The script wasn't working for Dak Prescott, so he leaned on a schoolyard-football staple in an effort to turn his season around Monday night.
The Cowboys lined up in a spread formation during the fourth quarter in Arizona with four wide receivers, the type of pass-first approach that has become increasingly common for this once-smashmouth offense. No. 4 wideout Brice Butler saw Prescott in trouble during the play, another increasingly common occurrence because of Dallas' inadequate pass protection.
"I looked back and saw Dak scrambling to the right and I just hit him with the 'AH!' " a buoyant Butler said in the locker room after the 28-17 win over the Cardinals, snapping his head to the right. "I took it up top, threw my hand up -- he saw me and threw it up there. I had to go get that thing."
It's telling, and perhaps a little concerning for Dallas coach Jason Garrett, that Prescott's three best throws Monday night came after scrambling away from pressure. One of his three touchdowns came on a designed run, which the Cowboys might integrate more into the offense. Prescott and Dallas' coaches are trying to adjust to life behind schedule. Running back Ezekiel Elliott's repeated stuffs near the line of scrimmage have left the team in a lot of third-and-long situations.
On two third downs Monday, Prescott checked the ball down before any pressure arrived. On another third down, he left the pocket early and ran into pressure. Life just hasn't been as comfortable for Prescott with right tackle La'el Collins struggling in his new gig. (The Cowboys are ranked 16th overall in Pro Football Focus' pass-protection rankings.) The running game has been similarly mediocre, ranking 16th in Football Outsiders' efficiency metrics.
The struggles have caught Prescott and the Cowboys off guard. They clearly came into the season looking to be more aggressive throwing the ball, allowing Prescott to toss it 39 times in a comfortable Week 1 win over the Giants. Next Gen Stats show that the Cowboys are using formations with two tight ends or two running backs 9 percent less in 2017, lining up with three wideouts more often.
Dak is changing the plays at the line of scrimmage far more and made great decisions in the opener while uncharacteristically failing to execute some open passes. In Week 2's loss at Denver, Prescott must have been shocked to see his teammates so physically manhandled. It just didn't happen last season. Against the Broncos, tackles Tyron Smith and Collins were often beat on the same play and the team lacked any vertical presence. Dez Bryant is missing explosiveness and the Cowboys' offense has struggled to keep the ball.
This is all part of the normal development process for a young quarterback, and Prescott has the unique talent and intangibles to navigate it. On Monday night, Garrett lauded Prescott's "off-the-charts mental toughness" and a "spirit" that Garrett believes is contagious. This sounds like coachspeak until you hear Elliott reverently say Dak played like an "animal" Monday or hear Bryant insist that Prescott's unflappability makes his teammates fall in line.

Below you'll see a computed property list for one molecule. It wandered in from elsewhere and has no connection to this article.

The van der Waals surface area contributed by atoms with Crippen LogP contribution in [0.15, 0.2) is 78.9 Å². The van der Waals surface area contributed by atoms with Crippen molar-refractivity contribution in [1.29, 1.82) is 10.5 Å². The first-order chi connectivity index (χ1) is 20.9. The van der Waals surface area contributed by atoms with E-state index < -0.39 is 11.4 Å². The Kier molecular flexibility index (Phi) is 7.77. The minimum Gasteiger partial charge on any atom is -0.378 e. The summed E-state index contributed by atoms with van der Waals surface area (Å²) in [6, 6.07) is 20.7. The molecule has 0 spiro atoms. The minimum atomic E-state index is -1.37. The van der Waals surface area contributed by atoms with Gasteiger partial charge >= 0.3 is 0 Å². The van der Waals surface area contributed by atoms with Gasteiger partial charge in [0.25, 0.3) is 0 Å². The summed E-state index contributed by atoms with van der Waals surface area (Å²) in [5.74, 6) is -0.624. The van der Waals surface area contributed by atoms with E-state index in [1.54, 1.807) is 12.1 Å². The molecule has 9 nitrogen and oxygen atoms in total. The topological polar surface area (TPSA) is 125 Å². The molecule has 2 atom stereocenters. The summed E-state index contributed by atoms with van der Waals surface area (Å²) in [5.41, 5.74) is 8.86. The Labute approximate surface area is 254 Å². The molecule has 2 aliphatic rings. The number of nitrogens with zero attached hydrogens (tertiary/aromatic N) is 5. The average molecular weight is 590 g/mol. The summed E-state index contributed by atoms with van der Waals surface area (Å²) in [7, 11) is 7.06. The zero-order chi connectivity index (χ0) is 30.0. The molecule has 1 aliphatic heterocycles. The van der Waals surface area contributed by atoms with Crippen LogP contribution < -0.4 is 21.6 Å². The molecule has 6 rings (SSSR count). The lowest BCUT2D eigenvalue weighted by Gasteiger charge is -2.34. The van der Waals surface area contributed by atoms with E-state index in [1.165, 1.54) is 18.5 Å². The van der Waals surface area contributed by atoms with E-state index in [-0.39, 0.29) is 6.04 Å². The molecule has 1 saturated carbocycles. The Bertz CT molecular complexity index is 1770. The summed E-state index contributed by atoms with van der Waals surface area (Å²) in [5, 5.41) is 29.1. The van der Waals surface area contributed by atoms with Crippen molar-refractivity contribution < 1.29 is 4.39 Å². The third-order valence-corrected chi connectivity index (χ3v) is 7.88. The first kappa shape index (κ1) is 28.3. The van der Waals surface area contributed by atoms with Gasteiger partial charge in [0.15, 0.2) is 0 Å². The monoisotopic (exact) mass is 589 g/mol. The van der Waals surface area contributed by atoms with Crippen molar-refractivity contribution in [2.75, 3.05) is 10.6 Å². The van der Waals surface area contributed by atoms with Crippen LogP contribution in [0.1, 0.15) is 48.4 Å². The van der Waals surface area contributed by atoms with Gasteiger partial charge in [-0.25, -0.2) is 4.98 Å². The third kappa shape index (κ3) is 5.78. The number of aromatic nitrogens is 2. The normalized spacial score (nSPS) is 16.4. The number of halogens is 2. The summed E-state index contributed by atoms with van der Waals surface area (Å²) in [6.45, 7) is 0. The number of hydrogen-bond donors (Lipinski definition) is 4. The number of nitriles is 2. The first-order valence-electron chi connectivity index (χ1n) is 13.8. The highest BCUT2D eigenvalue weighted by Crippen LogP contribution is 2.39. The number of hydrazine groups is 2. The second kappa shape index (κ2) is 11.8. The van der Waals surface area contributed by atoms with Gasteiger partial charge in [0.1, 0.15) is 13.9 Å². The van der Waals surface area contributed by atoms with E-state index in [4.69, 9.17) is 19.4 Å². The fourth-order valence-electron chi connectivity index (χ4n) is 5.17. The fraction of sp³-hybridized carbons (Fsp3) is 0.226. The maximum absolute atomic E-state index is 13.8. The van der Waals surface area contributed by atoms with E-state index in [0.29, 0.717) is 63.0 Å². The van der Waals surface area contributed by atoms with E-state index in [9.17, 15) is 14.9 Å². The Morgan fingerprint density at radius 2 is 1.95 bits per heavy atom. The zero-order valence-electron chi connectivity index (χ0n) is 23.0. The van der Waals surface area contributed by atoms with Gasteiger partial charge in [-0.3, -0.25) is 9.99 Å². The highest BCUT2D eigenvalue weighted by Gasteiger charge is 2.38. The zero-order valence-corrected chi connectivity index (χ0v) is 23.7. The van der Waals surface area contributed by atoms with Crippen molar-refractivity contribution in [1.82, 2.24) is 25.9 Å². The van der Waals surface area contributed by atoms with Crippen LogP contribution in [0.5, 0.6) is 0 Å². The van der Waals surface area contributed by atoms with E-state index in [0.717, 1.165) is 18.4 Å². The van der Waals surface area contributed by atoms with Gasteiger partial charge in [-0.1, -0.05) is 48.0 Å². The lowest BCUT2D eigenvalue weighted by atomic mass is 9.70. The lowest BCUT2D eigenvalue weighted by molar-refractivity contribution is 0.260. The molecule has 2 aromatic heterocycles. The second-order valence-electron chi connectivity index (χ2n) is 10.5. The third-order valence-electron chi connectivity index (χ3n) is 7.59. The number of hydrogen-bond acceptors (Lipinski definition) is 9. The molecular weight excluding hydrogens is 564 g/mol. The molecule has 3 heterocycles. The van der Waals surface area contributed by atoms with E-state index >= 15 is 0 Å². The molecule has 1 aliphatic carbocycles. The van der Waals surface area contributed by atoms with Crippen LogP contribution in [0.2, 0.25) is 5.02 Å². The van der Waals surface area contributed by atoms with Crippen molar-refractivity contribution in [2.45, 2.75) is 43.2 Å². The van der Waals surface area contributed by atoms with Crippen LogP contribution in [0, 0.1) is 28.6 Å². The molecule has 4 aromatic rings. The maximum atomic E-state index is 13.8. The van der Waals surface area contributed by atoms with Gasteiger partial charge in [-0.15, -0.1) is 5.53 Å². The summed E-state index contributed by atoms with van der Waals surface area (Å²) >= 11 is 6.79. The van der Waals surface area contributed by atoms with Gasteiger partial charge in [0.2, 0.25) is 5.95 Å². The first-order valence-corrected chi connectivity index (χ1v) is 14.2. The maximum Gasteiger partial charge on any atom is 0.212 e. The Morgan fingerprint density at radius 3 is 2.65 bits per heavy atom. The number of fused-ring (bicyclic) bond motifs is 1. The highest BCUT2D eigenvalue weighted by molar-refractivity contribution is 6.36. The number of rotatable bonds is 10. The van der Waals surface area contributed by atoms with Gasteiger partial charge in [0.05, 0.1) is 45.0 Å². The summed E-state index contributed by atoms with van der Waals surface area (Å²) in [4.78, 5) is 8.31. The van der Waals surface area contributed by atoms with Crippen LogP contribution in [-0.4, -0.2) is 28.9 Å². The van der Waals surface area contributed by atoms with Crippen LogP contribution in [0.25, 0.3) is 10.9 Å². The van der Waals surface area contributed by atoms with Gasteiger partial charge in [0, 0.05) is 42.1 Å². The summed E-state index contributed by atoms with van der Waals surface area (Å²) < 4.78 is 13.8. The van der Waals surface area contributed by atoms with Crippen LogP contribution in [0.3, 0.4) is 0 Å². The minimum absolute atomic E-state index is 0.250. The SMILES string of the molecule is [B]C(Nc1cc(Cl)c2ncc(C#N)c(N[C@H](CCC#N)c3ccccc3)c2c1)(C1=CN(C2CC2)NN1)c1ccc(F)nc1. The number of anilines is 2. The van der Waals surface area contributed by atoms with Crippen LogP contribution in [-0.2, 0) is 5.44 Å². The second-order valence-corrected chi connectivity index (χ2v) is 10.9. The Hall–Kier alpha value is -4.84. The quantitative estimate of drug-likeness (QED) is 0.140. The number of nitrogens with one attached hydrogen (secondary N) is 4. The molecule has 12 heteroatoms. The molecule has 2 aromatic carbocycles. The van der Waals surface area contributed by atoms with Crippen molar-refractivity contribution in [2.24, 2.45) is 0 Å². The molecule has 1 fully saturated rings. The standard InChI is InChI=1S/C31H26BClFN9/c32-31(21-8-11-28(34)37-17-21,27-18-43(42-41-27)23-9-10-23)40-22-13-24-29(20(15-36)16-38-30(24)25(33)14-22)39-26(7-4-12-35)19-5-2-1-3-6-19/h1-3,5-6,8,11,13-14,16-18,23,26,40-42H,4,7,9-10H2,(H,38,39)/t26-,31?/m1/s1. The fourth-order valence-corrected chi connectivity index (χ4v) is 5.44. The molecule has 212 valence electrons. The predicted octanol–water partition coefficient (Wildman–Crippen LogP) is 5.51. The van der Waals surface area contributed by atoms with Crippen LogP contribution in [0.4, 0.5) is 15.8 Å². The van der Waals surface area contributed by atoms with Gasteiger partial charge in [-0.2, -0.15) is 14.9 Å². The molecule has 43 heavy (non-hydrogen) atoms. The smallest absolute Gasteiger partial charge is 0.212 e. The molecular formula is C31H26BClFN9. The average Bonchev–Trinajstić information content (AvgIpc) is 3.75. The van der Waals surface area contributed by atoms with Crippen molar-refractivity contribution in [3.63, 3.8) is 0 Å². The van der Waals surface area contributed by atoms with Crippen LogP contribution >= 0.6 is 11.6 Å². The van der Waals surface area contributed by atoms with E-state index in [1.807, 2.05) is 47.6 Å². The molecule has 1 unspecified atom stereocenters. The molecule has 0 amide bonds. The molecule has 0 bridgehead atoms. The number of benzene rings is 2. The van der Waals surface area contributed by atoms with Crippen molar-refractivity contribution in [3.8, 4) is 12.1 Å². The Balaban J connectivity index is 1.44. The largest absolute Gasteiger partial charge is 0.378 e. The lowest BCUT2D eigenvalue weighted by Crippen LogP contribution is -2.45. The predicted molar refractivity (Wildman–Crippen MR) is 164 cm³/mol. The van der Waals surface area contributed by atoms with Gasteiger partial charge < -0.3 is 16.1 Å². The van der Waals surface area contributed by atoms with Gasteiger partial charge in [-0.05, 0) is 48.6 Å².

With Elliott's potential suspension still looming, "America's Team" is Dak's team more than ever.
This is the Quarterback Index. I grade every QB start throughout the season and will rank the signal callers based on 2017 play alone starting after Week 4. Trust me, it's going to get weird. This week's top 15 is more subjective, answering one simple question: Who would I want as my quarterback for the 2017 campaign?
In an up-and-down start to the season for so many quarterbacks, Brees has been at his reliable best. Sunday's rout of the Panthers was one of those NFC South games where Brees and coach Sean Payton appeared to slowly torture a division rival, knowing all their moves before they happened.
It's crazy that a 13th-year veteran like Rodgers, who is turning 34 years old in December, is the young one here.
Remember that these rankings, for now, reflect who I'd want for the rest of the season. So one-week strugglefests -- like Carr's crash in Washington -- won't sink a guy. Carr looked too good in the first two weeks, with too varied a skill set, to panic because of one poor prime-time game.
Big Ben has slowly moved down this list because it's been too long since he's been at his best. His decision-making has a touch of randomness.
Mariota jumps a tier after his excellent outing against the Seahawks. He is showing weekly consistency and increasing control of his entire offense.
The first four names in this tier are not playing their best, but they can settle into this season. Newton is the biggest concern. He mixed in some scorching fastballs and great pocket movement during the blowout loss to the Saints, but also made some shaky decisions. His left tackle is failing him (again) and he has few receiving options (again), especially if wideout Kelvin Benjamin doesn't return this week.
Tyrod is playing like the Panthers want Cam to play. Taylor is avoiding mistakes and giving his team a chance drive after drive. He even played pretty well in the Bills' three-point effort back in Week 2, thus far maintaining a level of consistency each week that must make Sean McDermott smile -- and make those Nathan Peterman truthers in Buffalo feel embarrassed.
Check the Air Index each week to see which quarterbacks are delivering at the top of their game, just like FedEx Ground delivers with fast and affordable shipping.